As a Michigander, it was not uncommon to enjoy Stroh’s Beer on occasion during the 1980s and 90s, especially at Lake Michigan beaches.
I also remember as a kid getting ice cream at the Stroh Ice Cream parlor in Petoskey, Mich. The Stroh family brought their brewing expertise from Germany and established a brewery in Detroit in the 1850s. It remained a major force in the brewing industry through the early 1980s, but then went through a series of acquisitions and buyouts. Today, the Stroh brand is owned and brewed by Pabst Brewing Co.
While the idea of drinking Stroh’s is probably a bit more nostalgic in my memory than in my taste buds, I was quite happy to hear about some former Stroh Brewing Company fermenters relocating to Bell’s Brewery. I first heard about this possibility a few years ago after Bell’s operations manager John Mallett and John Stroh III, the great-great-grandson of the founder of Stroh Brewing Co., met for lunch. These 100-year-old tanks were deconstructed, moved in pieces and then reconstructed on site at Bell’s Brewery. They are about 12 feet in diameter and stand about eight feet tall.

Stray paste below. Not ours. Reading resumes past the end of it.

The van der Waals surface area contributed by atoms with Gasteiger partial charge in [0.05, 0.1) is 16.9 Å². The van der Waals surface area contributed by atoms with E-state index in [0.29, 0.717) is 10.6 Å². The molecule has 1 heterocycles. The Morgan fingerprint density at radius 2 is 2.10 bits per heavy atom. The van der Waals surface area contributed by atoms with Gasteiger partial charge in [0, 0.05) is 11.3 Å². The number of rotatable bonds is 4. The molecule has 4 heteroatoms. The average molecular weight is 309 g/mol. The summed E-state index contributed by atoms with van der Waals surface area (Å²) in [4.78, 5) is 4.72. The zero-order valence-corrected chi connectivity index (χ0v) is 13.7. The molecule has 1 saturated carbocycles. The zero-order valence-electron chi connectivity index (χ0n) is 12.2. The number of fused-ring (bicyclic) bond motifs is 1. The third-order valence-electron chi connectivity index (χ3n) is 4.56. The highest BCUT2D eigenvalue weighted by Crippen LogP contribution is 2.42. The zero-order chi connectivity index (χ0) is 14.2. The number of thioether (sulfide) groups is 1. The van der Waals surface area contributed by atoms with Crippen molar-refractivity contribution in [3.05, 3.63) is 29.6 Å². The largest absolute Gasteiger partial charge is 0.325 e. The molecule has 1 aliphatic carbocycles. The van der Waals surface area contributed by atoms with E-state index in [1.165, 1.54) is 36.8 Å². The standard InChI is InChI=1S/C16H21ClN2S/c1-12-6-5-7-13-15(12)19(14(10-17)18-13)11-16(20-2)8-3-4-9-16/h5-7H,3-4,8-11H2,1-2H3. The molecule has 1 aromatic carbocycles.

The first Bell’s ale from these 100-year-old cypress tanks, Andrews’ Ale (5 percent ABV), is now on tap at the Eccentric Cafe, and according to the brewery, it is toasty and biscuity with notes of caramel and a grassy, hoppy flavor.
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The beer is inspired by the traditional English style, Extra Special Bitter, and Bell’s version is brewed with Chevallier, a now rare malt variety that was popular in England during the 19th century.
Chevallier became the most widely grown malt in England at its height in the 1880s, but today is rarely grown. In 2012, a test plot was harvested in England and Bell’s was one of the few breweries offered the opportunity to brew with it. Mallett’s idea for this ale was to brew a style that was popular when wood was the main material used for fermenters and use a heritage barley malt.
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The name “Andrews’ Ale” is a nod to one of the laborers of the Reverend John Chevallier, whose surname was Andrews. In “Malt: A Practical Guide from Field to Brewhouse,” John Mallet writes this strain of malt originated from the actions of that laborer, Andrews. One day, he picked some of the barley while walking through a field and threw it to his chickens when he returned to his cottage. Some of the seeds took to the soil and did so well that Chevallier decided to cultivate it.
I am not sure how long this beer will last on tap at The Eccentric Cafe, but I hope to get there before it’s gone. For those who miss out, there will be plenty more beers brewed in these tanks and I look forward to seeing the creativity from John Mallett and his crew.